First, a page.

David Roy drafted industrial design blueprints for Kaiser Aluminum until October, according to personnel director Steven Olds. His contract was terminated when the plant underwent a 10 percent workforce reduction.

But Fannie Givens, 66, Melissa Roy’s aunt, said she thought David had found work at a company in eastern New Orleans.

“We talked on the phone every week,” said Givens. “We never talked about anything serious. There wasn’t anything serious to talk about.”

Givens said Melissa Roy grew up in Kenner. She lost her father to lung cancer in 1977, and her mother to a pancreatic condition in 1985.

At age 16, she moved into Given’s home in Independence. Givens, 67, described Melissa as a “happy-go-lucky” girl who did not finish high school.

Eventually, she moved back to Kenner and worked at a Winn-Dixie, but returned to her aunt once more before moving out for good. Givens said she met David Roy after the couple had been dating for two or three months.

“He was as sweet a person as you could be around,” said Givens. “You don’t ever know what’s in somebody’s mind I guess.”

Givens described David Roy as a loving father, and the cheerful disposition of Asher was indicative of that.

“She never stood still, when they came to visit,” said Givens. “She was a very good and very smart girl.”

Asher Roy entered Riverside Academy in Reserve as part of the private school’s program for four year olds.

Many of her classmates in Suzanne Boone’s third grade class had known her since that time. Which is why when Boone received the news about Asher’s death from Principal Barry Heltz Wednesday morning, she decided she wanted to tell the students herself.

“I sat down at my desk and asked them to all sit on the floor around my desk,” said Boone. “Then I told them that Asher had died. I didn’t tell them how. I wanted to focus on them grasping the fact that she wasn’t going to be walking through that classroom door anymore.”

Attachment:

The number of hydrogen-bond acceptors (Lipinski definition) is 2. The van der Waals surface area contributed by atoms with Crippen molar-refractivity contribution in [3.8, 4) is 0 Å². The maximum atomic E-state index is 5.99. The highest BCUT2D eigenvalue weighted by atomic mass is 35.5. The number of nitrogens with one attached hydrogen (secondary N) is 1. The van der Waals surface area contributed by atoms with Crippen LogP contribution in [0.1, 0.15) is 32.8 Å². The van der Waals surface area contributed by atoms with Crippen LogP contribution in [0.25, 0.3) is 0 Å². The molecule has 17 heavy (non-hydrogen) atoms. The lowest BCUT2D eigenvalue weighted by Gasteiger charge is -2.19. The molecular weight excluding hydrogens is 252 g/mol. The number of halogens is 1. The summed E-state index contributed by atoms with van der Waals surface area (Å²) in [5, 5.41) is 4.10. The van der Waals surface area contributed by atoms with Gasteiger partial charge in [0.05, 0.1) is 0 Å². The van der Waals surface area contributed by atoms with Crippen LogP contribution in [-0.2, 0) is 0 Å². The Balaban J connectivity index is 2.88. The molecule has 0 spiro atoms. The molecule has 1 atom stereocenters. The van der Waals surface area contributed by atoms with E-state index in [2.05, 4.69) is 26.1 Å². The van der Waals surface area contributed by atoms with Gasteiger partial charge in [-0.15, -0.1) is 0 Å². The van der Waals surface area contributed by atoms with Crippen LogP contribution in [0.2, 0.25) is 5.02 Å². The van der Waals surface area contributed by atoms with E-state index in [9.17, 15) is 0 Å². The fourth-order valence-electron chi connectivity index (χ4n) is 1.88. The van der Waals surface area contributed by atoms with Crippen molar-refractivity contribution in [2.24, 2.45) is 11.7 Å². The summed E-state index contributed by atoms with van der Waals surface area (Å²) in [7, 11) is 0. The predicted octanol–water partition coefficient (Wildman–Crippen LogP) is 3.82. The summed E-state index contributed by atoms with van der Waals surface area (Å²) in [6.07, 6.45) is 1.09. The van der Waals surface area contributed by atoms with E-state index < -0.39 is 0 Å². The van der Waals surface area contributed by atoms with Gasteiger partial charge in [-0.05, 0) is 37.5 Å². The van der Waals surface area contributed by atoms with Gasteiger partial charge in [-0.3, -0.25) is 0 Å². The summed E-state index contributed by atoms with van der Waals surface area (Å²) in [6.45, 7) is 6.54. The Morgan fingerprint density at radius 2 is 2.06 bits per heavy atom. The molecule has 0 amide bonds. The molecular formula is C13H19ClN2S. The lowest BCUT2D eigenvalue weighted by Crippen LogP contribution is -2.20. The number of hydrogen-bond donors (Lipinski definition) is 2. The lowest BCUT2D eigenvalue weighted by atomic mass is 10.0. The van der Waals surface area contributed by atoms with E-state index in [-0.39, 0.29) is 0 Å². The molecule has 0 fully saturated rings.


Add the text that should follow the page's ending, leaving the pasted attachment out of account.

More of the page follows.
Riverside Academy is in the middle of its standardized testing period. The tests were canceled in Boone’s class for now, as she expects the focus on the students’ grief to continue.

The schoolchildren spent the day assembling a memorial for her. On one bulletin board, the kids had all made paper flowers blooming up toward the words, “April Showers Bring May Flowers.” They decided Asher Roy’s purple flower should be put in the center of the board, reaching the highest point.

“Asher had broken her ankle a while back. Some of the kids would bring her lunch to her, or stay inside during recess because she couldn’t go out,” said Boone. “She was always hugging me and saying how pretty my clothes or my earrings were. She gave me a wind chime for Christmas that said on it: ‘someone loves you – me.'”

Heltz spent the morning going from classroom to classroom. First in the elementary school section, then the middle school, and finally the high school to personally tell the 820 students what had happened to their young classmate.

He called in grief counselors, and wanted to have them back at a later date for the parents’ sake as well as the children.

“They’re asking, ‘what do I tell my child?'” said Heltz. “Moms are asking, ‘what do I say about my husband when they ask?’

“Daddys normally take care of you. This dad didn’t.”